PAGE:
A few fine details on who can and who cannot contribute to IRAs for the 2017 tax year. If you are eligible and you plan to contribute, you have until April 17th of 2018 to do that. And remember, any year you don’t contribute, that contribution is gone, gone, gone forever along with all the associated tax benefits.
A primer on the two main types of IRAs you can contribute to…a pre-tax or a Traditional IRA and a post-tax or a Roth IRA.
In a Traditional IRA, the money goes in pre-tax and grows tax-free until you are in your 60’s at which point, you can start taking distributions. That choice regarding taking distributions becomes a requirement when you turn 70 1/2. And distributions means income and income means taxes. You will pay a tax equivalent to whatever your tax rate happens to be in a given year in retirement.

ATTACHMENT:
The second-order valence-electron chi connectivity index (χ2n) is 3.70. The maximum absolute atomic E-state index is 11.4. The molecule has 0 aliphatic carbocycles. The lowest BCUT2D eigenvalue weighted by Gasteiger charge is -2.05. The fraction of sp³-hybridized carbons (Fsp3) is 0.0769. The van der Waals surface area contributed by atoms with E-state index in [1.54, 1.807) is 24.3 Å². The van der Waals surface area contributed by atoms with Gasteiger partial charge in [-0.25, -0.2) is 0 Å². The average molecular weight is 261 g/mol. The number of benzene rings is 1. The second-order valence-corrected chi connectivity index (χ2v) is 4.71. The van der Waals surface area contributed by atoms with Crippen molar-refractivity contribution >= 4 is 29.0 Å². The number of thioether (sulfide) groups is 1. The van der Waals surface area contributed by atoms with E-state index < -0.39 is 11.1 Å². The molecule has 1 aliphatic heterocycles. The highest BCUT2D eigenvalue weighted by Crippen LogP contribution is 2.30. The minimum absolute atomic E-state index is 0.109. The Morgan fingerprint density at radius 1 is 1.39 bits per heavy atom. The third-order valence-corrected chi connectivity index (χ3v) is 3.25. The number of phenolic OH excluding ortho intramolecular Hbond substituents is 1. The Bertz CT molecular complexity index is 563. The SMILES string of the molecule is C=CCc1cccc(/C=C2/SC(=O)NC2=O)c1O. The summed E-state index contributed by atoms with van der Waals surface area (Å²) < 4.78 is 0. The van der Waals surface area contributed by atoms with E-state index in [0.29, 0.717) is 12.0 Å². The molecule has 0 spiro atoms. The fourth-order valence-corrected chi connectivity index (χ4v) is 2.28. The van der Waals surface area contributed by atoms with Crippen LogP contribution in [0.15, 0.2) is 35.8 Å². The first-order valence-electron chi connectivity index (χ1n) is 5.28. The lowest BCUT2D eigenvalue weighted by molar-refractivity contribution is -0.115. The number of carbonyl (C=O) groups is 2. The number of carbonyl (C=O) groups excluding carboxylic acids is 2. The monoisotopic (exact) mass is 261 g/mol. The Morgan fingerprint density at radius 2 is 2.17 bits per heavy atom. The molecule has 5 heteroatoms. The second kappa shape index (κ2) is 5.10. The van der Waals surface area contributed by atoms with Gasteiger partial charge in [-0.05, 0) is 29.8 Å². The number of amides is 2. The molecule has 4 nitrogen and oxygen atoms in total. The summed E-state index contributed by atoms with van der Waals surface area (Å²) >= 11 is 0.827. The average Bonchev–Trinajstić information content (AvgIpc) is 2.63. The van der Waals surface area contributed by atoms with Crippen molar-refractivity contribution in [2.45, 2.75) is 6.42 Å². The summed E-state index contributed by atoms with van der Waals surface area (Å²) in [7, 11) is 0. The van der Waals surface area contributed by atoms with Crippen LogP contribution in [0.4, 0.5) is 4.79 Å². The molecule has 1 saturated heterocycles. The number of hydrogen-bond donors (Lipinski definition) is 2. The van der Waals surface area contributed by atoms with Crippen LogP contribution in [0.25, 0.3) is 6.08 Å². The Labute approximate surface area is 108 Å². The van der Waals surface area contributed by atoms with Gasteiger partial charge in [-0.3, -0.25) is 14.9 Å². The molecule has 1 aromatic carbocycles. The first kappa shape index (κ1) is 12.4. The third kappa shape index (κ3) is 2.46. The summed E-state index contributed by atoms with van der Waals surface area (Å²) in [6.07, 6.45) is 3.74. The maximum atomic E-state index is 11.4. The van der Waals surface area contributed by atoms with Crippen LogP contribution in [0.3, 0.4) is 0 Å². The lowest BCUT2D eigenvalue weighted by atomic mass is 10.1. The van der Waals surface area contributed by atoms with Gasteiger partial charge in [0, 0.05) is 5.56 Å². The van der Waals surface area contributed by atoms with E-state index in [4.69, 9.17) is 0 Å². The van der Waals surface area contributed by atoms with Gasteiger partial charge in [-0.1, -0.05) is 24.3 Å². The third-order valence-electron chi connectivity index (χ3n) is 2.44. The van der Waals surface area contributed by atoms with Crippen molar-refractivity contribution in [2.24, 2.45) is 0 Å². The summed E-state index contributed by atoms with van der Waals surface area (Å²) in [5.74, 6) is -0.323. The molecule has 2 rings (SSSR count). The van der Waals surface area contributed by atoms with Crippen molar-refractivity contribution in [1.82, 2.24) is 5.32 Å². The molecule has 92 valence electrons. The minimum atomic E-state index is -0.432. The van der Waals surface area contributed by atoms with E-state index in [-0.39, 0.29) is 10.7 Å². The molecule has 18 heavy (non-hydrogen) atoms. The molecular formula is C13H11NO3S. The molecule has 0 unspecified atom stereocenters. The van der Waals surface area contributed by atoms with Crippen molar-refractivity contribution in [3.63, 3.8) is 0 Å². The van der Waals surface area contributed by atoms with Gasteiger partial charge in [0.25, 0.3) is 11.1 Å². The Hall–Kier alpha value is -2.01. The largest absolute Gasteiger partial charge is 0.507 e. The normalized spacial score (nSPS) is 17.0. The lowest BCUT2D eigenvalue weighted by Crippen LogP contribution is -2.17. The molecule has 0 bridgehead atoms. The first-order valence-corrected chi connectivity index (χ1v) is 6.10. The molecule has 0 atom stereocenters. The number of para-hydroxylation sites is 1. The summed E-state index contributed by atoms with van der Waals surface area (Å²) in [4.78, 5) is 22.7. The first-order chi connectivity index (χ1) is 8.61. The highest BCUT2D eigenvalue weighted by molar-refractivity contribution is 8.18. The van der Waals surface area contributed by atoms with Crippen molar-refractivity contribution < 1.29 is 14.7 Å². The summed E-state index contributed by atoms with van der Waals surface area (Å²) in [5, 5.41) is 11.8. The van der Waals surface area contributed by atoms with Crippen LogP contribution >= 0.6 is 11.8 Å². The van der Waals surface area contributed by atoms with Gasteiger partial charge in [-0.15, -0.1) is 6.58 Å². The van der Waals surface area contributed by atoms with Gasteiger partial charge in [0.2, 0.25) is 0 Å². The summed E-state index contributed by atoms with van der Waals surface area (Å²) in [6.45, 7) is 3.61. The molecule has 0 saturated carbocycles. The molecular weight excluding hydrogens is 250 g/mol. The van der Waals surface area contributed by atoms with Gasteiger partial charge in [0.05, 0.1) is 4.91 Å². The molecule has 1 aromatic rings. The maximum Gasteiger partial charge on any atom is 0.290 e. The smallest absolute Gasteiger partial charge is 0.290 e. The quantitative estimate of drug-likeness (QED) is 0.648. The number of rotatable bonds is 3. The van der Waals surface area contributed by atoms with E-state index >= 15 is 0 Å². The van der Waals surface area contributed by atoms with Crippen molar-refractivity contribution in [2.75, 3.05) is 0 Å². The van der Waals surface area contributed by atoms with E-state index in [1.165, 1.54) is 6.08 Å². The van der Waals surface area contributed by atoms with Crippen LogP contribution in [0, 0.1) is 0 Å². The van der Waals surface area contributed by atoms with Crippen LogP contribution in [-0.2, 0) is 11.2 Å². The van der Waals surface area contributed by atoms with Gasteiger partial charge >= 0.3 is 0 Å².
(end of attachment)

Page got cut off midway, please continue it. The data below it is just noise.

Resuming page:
With a Roth IRA, the money goes in after-tax and is basically never taxed again. Plus there is no requirement to take distributions if you don’t have to and could become one of the best accounts for your heirs to inherit.
On to who can and who cannot contribute…the income in the table below refers to modified adjusted gross income or MAGI which for most folks is the adjusted gross income or AGI. You want to use the income on line 37 of form 1040 and compare it with the income in the table below to determine your eligibility.
Questions are always welcome at adviceATonceusaveDOTcom.